Liv 52 is a mixture of botanicals that is used clinically to treat various liver disorders. In this study, the radioprotective activity of Liv 52 was evaluated in mice given whole-body exposure to different doses of gamma-radiation. Radioprotection was evaluated by the ability of Liv 52 to reduce both the frequency of bone marrow micronucleated erythrocytes and the lethality produced by (60)Co gamma-radiation. Mice were treated by oral gavage once daily for seven consecutive days with 500 mg/kg body weight Liv 52 or carboxymethylcellulose vehicle prior to radiation. The results of this study indicate that pretreatment with Liv 52 reduces the genotoxic and lethal effects of gamma-irradiation in mice and suggest that this radioprotection may be afforded by reducing the toxic effects of the oxidative products of irradiation.
Natural and complementary therapies for substance use
Curr Opin Psychiatry. 2005.
To review recent studies that have examined the efficacy of natural and complementary therapies as treatments for substance use disorders and their complications. Neither vitamin E nor Liv 52 had a useful effect in alcohol-related liver disease.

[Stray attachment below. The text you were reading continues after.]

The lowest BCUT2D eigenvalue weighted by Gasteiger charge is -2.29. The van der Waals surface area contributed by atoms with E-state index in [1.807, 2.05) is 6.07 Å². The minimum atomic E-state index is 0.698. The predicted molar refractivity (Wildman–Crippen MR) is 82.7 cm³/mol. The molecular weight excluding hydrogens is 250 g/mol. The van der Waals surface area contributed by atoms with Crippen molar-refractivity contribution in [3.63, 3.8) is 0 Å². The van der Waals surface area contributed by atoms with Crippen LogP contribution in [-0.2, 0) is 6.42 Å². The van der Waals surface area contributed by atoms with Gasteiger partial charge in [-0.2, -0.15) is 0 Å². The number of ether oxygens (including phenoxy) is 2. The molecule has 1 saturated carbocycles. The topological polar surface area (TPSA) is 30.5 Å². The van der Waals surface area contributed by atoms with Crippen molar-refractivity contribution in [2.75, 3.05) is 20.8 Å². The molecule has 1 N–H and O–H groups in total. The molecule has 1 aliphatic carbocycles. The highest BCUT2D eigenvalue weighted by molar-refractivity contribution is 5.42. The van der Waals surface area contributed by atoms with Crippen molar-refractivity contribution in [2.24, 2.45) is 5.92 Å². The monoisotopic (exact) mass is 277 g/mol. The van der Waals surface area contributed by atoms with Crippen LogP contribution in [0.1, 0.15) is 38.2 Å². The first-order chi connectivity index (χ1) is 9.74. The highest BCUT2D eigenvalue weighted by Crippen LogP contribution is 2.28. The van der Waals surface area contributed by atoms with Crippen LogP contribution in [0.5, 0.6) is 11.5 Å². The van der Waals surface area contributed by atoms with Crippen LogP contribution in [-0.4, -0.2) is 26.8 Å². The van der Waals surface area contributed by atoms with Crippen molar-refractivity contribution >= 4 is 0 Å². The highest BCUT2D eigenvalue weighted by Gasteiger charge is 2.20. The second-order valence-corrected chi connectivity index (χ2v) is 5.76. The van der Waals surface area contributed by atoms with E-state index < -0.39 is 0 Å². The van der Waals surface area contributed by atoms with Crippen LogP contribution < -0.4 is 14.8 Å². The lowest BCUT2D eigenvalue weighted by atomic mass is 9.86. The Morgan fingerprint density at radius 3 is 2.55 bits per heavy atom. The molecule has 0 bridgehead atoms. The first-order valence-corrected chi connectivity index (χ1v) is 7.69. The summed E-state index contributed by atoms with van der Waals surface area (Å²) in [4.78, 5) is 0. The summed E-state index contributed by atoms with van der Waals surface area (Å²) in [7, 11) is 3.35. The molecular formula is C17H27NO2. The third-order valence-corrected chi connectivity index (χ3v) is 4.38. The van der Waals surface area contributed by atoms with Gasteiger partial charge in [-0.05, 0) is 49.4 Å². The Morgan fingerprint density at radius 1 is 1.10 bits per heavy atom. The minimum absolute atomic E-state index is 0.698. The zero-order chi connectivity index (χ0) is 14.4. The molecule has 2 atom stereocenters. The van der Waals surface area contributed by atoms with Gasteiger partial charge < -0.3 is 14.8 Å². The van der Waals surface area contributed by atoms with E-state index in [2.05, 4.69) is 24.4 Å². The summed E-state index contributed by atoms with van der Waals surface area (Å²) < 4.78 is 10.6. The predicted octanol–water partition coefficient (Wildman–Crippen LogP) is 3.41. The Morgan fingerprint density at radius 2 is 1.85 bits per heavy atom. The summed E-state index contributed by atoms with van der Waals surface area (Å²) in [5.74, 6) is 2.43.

Effect of spirulina and Liv-52 on cadmium induced
toxicity in albino rats.
Indian J Exp Biol. 2005.
Oral administration of cadmium (6mg/kg body weight/day) as cadmium chloride (CdCl2) for 30 days resulted in a significant increase in thiobarbituric acid reactive substances (TBARS) level and a decrease in the levels of copper, zinc, iron, selenium, glutathione, superoxide dismutase, catalase, glutathione peroxidase when compared to normal control. Administration of either Liv-52 alone or in combination with spirulina produced a well pronounced protective effect in respect to these parameters in cadmium intoxicated rats. The protective effect of spirulina and Liv-52 in respect to biochemical changes were also confirmed by histopathological study in the liver and kidney sections.